ICE data: 36,000 illegals with criminal convictions, including homicide, were released during deportation proceedings
posted at 4:01 pm on May 12, 2014 by Allahpundit
A preemptive strike on DHS from the Center for Immigration Studies, designed to make Obama’s upcoming “relaxation” of U.S. deportation procedures as politically painful as possible. He’s desperate to pander to his base, which is impatient after waiting more than five years for amnesty and has now convinced itself based on cooked numbers that he’s some sort of crazed border hawk. That’s where the “relaxation” comes in — and that’s the beauty of CIS’s otherwise grim data, which shows just how relaxed the system already is. Maybe O will consider it a blessing in disguise, though. What true amnesty fan wouldn’t be happy to learn that illegals with a total of 15,000+ DUI convictions between them were free last year to get back behind the wheel on American roads?
Note that these 36,000 offenders are separate from the 68,000 illegals with criminal records who were also released last year and whom CIS reported on back in March. The latter group consists of people whom ICE “encountered” (often in jails) but didn’t seek to remove; the former group is composed of people they did try to remove with formal deportation proceedings but who were released on bond or via some other mechanism while the proceedings played out. How many of them didn’t show up to their next hearing? Good question. We don’t know because ICE hasn’t said.
The document reveals that the 36,007 convicted criminal aliens freed from ICE custody in many instances had multiple convictions. Among them, the 36,007 had nearly 88,000 convictions, including:
193 homicide convictions (including one willful killing of a public official with gun)
426 sexual assault convictions
303 kidnapping convictions
1,075 aggravated assault convictions
1,160 stolen vehicle convictions
9,187 dangerous drug convictions
16,070 drunk or drugged driving convictions
303 flight escape convictions…
Separate information obtained by the Center for Immigration Studies reveals that the vast majority of these releases were discretionary, or even contrary to the requirements of various provisions of the Immigration and Nationality Act. Only a small share of these criminal aliens (fewer than 3,000) were released in accordance with a 2001 Supreme Court decision, Zadvydas v. Davis, which prevents ICE from indefinitely detaining certain aliens whose countries will not accept them back. (See “Reining in Zadvydas v. Davis”.) Another small number may have been offered parole or legal status, either in exchange for their cooperation with ICE or another law enforcement agency in connection with a criminal prosecution, or because of another compelling public interest.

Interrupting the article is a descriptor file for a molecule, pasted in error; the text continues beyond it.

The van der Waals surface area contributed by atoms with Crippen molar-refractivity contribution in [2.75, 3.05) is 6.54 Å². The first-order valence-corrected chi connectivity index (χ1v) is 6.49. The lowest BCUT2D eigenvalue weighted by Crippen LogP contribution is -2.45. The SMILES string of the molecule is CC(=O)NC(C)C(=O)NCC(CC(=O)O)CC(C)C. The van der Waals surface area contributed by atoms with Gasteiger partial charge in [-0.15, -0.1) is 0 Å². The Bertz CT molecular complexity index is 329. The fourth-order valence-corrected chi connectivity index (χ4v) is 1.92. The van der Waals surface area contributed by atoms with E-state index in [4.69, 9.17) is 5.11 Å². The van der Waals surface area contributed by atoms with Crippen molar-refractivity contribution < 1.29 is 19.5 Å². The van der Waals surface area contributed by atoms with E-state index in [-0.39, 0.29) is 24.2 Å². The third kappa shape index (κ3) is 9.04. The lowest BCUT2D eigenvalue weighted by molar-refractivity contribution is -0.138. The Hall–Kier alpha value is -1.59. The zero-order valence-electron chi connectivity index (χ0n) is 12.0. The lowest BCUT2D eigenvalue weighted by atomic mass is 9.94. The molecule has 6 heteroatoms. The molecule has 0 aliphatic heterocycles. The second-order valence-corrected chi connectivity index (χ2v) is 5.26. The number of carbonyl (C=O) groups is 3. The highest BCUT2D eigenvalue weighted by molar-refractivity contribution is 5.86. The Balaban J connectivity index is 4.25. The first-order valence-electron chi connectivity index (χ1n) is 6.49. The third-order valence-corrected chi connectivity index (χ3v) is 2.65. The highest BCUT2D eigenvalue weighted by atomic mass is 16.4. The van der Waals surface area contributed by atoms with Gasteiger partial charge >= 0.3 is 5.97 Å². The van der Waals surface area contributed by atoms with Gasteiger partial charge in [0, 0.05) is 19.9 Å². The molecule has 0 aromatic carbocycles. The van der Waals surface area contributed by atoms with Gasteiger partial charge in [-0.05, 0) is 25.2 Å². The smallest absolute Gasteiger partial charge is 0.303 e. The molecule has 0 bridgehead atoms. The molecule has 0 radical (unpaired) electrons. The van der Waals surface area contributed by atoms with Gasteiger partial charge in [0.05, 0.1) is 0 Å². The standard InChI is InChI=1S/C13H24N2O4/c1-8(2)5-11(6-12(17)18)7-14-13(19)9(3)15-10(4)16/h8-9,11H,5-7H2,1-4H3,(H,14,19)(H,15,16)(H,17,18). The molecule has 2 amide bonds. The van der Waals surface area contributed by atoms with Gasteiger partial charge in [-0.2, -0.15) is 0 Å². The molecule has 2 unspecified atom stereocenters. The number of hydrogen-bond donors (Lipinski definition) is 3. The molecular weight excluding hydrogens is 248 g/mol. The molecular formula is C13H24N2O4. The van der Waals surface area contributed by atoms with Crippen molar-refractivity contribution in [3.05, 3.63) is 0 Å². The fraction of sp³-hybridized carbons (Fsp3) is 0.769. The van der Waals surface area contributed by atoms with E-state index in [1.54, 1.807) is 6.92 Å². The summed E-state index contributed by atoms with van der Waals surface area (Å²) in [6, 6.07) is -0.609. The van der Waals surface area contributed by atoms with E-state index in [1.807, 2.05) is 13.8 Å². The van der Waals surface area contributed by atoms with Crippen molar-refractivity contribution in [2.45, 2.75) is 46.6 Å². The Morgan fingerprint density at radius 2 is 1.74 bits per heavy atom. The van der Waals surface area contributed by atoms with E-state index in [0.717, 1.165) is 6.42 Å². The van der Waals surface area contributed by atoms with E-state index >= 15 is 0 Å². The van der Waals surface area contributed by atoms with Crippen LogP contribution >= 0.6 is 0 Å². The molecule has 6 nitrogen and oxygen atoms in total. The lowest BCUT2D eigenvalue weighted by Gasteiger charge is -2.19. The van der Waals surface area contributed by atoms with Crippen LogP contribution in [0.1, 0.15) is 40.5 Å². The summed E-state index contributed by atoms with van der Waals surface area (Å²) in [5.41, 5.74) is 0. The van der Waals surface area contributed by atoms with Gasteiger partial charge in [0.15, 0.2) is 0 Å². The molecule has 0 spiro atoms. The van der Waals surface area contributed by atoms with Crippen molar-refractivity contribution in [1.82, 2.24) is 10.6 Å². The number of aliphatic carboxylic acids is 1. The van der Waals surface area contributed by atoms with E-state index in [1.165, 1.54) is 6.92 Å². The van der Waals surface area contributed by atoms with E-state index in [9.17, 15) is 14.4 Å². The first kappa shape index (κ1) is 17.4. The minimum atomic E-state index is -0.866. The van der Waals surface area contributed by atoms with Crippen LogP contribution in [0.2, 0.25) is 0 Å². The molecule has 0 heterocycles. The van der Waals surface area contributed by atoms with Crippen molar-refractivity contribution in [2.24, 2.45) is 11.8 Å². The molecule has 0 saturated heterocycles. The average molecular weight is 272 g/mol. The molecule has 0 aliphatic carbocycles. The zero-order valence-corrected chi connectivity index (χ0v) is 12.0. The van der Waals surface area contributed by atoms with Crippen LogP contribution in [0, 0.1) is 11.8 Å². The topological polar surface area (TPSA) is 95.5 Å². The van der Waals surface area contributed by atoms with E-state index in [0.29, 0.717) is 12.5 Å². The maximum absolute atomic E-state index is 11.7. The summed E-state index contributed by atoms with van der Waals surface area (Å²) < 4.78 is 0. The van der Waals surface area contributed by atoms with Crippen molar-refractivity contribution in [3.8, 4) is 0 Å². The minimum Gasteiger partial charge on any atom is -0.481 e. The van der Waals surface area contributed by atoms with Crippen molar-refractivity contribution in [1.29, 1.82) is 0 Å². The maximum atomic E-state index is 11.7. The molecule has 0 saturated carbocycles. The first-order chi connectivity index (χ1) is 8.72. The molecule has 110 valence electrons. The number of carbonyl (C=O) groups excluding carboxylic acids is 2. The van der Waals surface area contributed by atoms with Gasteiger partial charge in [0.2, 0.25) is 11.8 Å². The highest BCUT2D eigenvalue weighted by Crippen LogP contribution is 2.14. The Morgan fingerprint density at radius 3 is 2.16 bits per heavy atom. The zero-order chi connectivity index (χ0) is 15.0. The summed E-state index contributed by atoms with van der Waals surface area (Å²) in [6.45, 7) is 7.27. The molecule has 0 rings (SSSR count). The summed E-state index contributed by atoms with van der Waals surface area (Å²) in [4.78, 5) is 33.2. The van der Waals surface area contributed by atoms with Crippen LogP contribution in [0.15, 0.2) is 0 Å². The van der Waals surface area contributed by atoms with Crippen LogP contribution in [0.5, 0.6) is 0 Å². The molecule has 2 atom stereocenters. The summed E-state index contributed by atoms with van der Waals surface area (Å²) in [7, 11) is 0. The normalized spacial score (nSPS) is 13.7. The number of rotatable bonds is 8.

The combined number of convictions for “domestic violence” and “sex offenses” was north of 2,000. And CIS notes that Obama’s 2012 executive amnesty for DREAMers may have enabled some of it, since it’s known that some illegals have claimed they qualify for relief under it and were released before their claim was even checked out. How many? That’s another number that ICE won’t give us.
If you want a taste of just how perilous the big deportation “relaxation” is for the White House, read this BuzzFeed piece from last week about Chuck Schumer — yes, that Chuck Schumer — encouraging the White House to take its time in issuing the order. That’s not because Schumer cares particularly that illegals with more than 220 convictions for kidnappings between them were released during deportation proceedings last year; it’s because he’s afraid that softening up deportation even further right now might be the final straw politically for the House GOP and cause them to abandon amnesty for the rest of the year. Schumer wants the White House to lie low and give Boehner until August (i.e. after the GOP primaries are over) to try to make something happen. If the House is still deadlocked then, Obama can go ahead and issue his order on deportations. Can’t wait to see what numbers CIS is planning to publish that month.
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